In John 17 Jesus talks to His disciples about what is important. They were just like us – wanting the most important positions. Jesus, at the end of His ministry, highlights the importance of unity. We are to have identifying marks – our love, our unity – we are one. This expresses God’s nature, love between the Father, Son and Holy Spirit. We’ve been drawn into the Trinity. This is God’s design. ‘Behold, how good and how pleasant it is for brethren to dwell together in unity!’ (Psalm 133:1). It is essential we are a happy family. When people see a loving church, a sacrificial church, it is noticed. This is God’s way. But it is also noticed when churches act in a hypocritical way.
In this passage we’re given two illustrations to demonstrate unity. They may seem obscure today, but they are God-given. Firstly, ‘It is like a precious oil upon the head, running down on the beard, the beard of Aaron, running down on the edge of his garments (Psalm 133:2). This illustration comes from the world of theology, referring to the anointing of the high priest. Precious oil is used, it is valuable and set apart. When did you last have an induction or a baptism? We have special times in the life of the church. This is a picture of something special in church. We focus on Jesus Christ. We see Him at work. We are encouraged. Jesus is working today, extending His kingdom. God would have what we experience on those special days to be our everyday. We need to keep focused on what we’re about – getting the gospel out in our community.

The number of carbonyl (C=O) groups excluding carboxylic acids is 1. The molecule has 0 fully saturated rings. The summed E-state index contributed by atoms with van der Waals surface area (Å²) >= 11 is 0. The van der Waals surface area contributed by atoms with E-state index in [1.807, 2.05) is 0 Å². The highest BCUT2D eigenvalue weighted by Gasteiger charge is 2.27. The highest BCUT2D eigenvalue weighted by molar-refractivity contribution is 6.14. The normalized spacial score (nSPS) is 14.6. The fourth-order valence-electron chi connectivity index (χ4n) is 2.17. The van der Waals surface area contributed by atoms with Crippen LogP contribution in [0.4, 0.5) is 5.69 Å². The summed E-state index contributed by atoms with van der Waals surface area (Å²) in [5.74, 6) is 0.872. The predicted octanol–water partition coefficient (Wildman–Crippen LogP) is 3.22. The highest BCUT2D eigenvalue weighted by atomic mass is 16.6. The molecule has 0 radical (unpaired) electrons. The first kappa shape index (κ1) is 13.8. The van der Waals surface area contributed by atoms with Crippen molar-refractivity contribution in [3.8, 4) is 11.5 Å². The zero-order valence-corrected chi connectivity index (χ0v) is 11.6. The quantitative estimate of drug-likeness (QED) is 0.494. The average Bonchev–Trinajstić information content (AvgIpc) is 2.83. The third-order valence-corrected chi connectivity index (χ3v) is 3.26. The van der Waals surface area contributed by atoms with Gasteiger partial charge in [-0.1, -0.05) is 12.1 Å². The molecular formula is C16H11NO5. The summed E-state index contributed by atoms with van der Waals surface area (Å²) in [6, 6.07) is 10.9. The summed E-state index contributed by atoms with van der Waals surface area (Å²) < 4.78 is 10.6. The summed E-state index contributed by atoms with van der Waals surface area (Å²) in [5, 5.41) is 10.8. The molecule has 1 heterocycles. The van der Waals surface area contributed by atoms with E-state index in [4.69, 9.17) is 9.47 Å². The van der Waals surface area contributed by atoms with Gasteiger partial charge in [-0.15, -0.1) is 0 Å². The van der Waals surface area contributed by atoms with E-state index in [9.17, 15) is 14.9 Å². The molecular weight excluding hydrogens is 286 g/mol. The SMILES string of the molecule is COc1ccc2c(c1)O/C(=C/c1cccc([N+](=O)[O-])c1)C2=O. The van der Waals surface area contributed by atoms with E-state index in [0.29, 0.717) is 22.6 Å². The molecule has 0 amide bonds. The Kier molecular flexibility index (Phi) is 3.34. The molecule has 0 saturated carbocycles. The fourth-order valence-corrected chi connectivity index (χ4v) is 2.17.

The anointing of the Holy Spirit. We want to stimulate and maintain unity. He is the one who blesses us. Jesus Christ is now our High Priest. He has our names on His heart – it overflows down His garments onto us and we are blessed when we trust in Him and He is the centre of our lives. We are to fix our eyes on Jesus if we are to enjoy the blessing of the unity of God’s people, to be His family. Ultimately, it’s only those in His family who are blessed.